It can take several weeks before you see a significant change in equine weight. Not all horses react the same way to increases in feed. Patience, based on science, is a virtue!!!

          Good luck in your project.

          G.
          Mangalarga Marchador: Uma Raça, Uma Paixão

          Comment

          • Original Poster

            #6
            He gets safe choice, in addition to chopped timothy-alfalfa hay 2x day, plus alicia-bermuda hay (as much as he can eat at night) and a few pads of alfalfa. He always finishes alfalfa, but not the bermuda. The alicia bermuda hay is okay as far as bermuda hay goes. I know its not the preferred hay for horses, but that's all we can get around here. The alfalfa is shipped in from out of town and $32/bale. I guess I can add a few pads of alfalfa a night. The other thing is I think his grass intake has gone down because its been so muddy. The pasture has grass in the summer and roundbale 24/7 but its not great roundbale hay. I'm not sure what my other hay options are, as I am pretty much limited
            Read my adventures with my 4 year old OTTB, Scott's Truluck at: Scottie's Journey, Rehabbing and Retraining a Louisiana-bred OTTB http://scottieottb.blogspot.com/

            Comment


            • #7
              So, how easily can you feel ribs? That's a better guide to weight vs muscle needs

              How much SC?
              ______________________________
              The CoTH CYA - please consult w/your veterinarian under any and all circumstances. - ET

              Comment


              • #8
                Originally posted by ThatBayHorse View Post
                He gets safe choice, in addition to chopped timothy-alfalfa hay 2x day, plus alicia-bermuda hay (as much as he can eat at night) and a few pads of alfalfa. He always finishes alfalfa, but not the bermuda. The alicia bermuda hay is okay as far as bermuda hay goes. I know its not the preferred hay for horses, but that's all we can get around here. The alfalfa is shipped in from out of town and $32/bale. I guess I can add a few pads of alfalfa a night. The other thing is I think his grass intake has gone down because its been so muddy. The pasture has grass in the summer and roundbale 24/7 but its not great roundbale hay. I'm not sure what my other hay options are, as I am pretty much limited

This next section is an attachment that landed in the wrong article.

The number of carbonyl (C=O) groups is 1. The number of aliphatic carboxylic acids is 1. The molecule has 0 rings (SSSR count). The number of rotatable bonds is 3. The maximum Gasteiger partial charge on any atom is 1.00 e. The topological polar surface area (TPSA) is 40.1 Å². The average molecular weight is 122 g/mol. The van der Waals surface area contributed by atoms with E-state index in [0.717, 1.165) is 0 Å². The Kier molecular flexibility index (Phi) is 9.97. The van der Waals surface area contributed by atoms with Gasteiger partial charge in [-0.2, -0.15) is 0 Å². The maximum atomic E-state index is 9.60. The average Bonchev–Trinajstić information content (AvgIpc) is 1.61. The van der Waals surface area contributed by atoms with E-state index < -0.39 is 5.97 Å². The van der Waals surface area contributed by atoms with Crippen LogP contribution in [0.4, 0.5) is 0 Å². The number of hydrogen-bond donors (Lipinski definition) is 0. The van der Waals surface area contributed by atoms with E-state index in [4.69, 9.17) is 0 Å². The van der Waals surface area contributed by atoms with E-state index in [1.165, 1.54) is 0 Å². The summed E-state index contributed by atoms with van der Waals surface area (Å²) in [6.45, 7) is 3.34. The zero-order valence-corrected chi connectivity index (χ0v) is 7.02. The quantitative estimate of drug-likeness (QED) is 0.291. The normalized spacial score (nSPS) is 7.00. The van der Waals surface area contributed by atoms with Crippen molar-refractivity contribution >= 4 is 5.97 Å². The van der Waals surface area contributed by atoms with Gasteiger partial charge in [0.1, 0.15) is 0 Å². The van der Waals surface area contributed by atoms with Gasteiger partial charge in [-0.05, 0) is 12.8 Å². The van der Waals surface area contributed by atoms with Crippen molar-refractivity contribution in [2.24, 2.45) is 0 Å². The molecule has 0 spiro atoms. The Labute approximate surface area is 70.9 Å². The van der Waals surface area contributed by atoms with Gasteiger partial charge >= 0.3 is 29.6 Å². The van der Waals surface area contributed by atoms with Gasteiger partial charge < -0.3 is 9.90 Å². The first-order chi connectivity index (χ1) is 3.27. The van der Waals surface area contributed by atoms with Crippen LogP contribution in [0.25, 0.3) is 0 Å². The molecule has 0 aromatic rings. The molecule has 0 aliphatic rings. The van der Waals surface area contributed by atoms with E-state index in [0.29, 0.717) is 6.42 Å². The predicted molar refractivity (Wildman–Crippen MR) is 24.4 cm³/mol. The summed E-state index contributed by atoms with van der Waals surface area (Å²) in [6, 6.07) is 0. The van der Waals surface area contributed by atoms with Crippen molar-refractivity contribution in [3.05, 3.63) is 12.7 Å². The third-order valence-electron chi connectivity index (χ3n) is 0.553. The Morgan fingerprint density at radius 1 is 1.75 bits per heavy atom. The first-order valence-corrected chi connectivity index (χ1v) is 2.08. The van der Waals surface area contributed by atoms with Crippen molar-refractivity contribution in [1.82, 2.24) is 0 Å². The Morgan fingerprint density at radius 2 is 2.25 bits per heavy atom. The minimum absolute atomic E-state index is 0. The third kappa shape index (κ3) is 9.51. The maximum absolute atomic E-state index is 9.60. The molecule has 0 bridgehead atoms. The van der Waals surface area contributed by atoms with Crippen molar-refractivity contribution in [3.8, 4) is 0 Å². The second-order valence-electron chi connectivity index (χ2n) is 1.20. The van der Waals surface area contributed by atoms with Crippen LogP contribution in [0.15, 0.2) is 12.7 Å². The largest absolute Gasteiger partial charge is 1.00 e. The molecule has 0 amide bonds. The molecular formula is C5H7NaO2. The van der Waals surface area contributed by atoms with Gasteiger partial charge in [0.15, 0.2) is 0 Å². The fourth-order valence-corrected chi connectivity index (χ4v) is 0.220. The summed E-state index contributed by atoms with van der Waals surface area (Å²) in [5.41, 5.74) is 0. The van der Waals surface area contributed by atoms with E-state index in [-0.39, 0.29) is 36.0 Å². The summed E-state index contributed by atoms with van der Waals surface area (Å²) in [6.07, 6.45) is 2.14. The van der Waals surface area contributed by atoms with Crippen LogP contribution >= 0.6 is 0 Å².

Do you know how much any of this weighs and what the caloric density is?

                What is BCS for this horse? This was not asked before but really is an important question.

                G.
                Mangalarga Marchador: Uma Raça, Uma Paixão

                Comment


                • #9
                  Is he actually eating all that hay himself? Or is in a pasture with other horses that might be eating faster/more than he is?

                  And yes, weight and calories in that two flakes will make a difference, quite a lot of difference. As will his actual BCS or an evaluation on his condition. Including teeth and a fecal.
                  “Most people do not listen with the intent to understand; they listen with the intent to reply.” Stephen R. Covey

                  Comment


                  • #10
                    Originally posted by Guilherme View Post
                    What is BCS for this horse? This was not asked before but really is an important question.

                    G.
                    I've actually asked twice, just in a different way
                    ______________________________
                    The CoTH CYA - please consult w/your veterinarian under any and all circumstances. - ET

                    Comment


                    • #11
                      Originally posted by JB View Post
                      I've actually asked twice, just in a different way
                      No answer yet, though!!!

                      G.
                      Mangalarga Marchador: Uma Raça, Uma Paixão

                      Comment

                      • Original Poster

                        #12
                        Not all of us can sit on the internet all day

                        I would say he's probably a 4-5 at this point. I'll have to take a picture.


                        Originally posted by Guilherme View Post
                        No answer yet, though!!!

                        G.
                        Read my adventures with my 4 year old OTTB, Scott's Truluck at: Scottie's Journey, Rehabbing and Retraining a Louisiana-bred OTTB http://scottieottb.blogspot.com/

                        Comment